[Show abstract][Hide abstract] ABSTRACT: Transmembrane alpha-amino-3-hydroxyl-5-isoxazolepropionate (AMPA) receptor regulatory proteins (TARPs) play pivotal roles in AMPA receptor trafficking and gating. Here we examined cellular and subcellular distribution of TARP gamma-8 in the mouse brain. Immunoblot and immunofluorescence revealed the highest concentration of gamma-8 in the hippocampus. Immunogold electron microscopy demonstrated dense distribution of gamma-8 on the synaptic and extrasynaptic surface of hippocampal neurons with very low intracellular labeling. Of the neuronal surface, gamma-8 was distributed at the highest level on asymmetrical synapses of pyramidal cells and interneurons, whereas their symmetrical synapses selectively lacked immunogold labeling. Then, the role of gamma-8 in AMPA receptor expression was pursued in the hippocampus using mutant mice defective in the gamma-8 gene. In the mutant cornu ammonis (CA)1 region, synaptic and extrasynaptic AMPA receptors on dendrites and spines were severely reduced to 35-37% of control levels, whereas reduction was mild for extrasynaptic receptors on somata (74%) and no significant decrease was seen for intracellular receptors within spines. In the mutant CA3 region, synaptic AMPA receptors were reduced mildly at asymmetrical synapses in the stratum radiatum (67% of control level), and showed no significant decrease at mossy fiber-CA3 synapses. Therefore, gamma-8 is abundantly distributed on hippocampal excitatory synapses and extrasynaptic membranes, and plays an important role in increasing the number of synaptic and extrasynaptic AMPA receptors on dendrites and spines, particularly, in the CA1 region. Variable degrees of reduction further suggest that other TARPs may also mediate this function at different potencies depending on hippocampal subregions, input sources and neuronal compartments.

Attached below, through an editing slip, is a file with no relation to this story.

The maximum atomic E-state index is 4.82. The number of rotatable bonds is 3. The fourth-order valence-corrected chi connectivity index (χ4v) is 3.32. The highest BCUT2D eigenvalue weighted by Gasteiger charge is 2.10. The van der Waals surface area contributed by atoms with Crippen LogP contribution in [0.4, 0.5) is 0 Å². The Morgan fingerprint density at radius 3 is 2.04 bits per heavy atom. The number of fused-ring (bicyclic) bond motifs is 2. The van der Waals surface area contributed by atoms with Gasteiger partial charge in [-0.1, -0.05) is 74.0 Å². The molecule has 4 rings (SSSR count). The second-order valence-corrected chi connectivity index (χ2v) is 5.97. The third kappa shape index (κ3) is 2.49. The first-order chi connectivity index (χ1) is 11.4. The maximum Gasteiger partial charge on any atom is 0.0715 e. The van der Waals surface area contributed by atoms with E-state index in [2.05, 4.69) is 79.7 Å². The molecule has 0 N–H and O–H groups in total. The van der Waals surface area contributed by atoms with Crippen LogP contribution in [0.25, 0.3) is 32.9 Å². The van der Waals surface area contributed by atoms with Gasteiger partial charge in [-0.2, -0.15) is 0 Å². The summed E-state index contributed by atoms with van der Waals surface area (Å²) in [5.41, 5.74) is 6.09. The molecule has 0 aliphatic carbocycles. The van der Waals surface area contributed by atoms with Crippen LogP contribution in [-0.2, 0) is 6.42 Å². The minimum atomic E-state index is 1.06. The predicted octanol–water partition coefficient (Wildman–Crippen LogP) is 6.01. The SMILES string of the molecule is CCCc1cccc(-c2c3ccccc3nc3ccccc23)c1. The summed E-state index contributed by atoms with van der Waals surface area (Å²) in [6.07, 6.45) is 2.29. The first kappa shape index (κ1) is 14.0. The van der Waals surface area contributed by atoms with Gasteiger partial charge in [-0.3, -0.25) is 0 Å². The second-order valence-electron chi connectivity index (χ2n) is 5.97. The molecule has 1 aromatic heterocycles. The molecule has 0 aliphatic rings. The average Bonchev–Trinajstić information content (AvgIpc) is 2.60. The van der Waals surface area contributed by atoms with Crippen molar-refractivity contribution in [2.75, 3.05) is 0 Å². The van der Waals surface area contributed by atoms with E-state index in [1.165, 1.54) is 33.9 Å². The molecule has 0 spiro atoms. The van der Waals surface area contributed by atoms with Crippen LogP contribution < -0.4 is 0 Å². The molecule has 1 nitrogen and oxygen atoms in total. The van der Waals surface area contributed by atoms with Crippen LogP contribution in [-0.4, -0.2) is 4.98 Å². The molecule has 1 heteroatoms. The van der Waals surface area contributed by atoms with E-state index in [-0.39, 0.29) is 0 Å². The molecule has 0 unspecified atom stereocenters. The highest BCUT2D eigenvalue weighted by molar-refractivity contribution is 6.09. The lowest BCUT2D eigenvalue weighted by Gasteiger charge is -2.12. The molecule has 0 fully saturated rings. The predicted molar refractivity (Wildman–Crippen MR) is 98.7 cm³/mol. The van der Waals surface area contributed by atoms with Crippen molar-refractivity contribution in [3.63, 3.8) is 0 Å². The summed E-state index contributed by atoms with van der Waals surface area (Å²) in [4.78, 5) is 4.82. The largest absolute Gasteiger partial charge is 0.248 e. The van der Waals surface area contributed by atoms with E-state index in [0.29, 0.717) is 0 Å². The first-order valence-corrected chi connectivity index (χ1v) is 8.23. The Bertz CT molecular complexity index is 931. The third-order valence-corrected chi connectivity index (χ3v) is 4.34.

European Journal of Neuroscience 11/2006; 24(8):2177-90. · 3.75 Impact Factor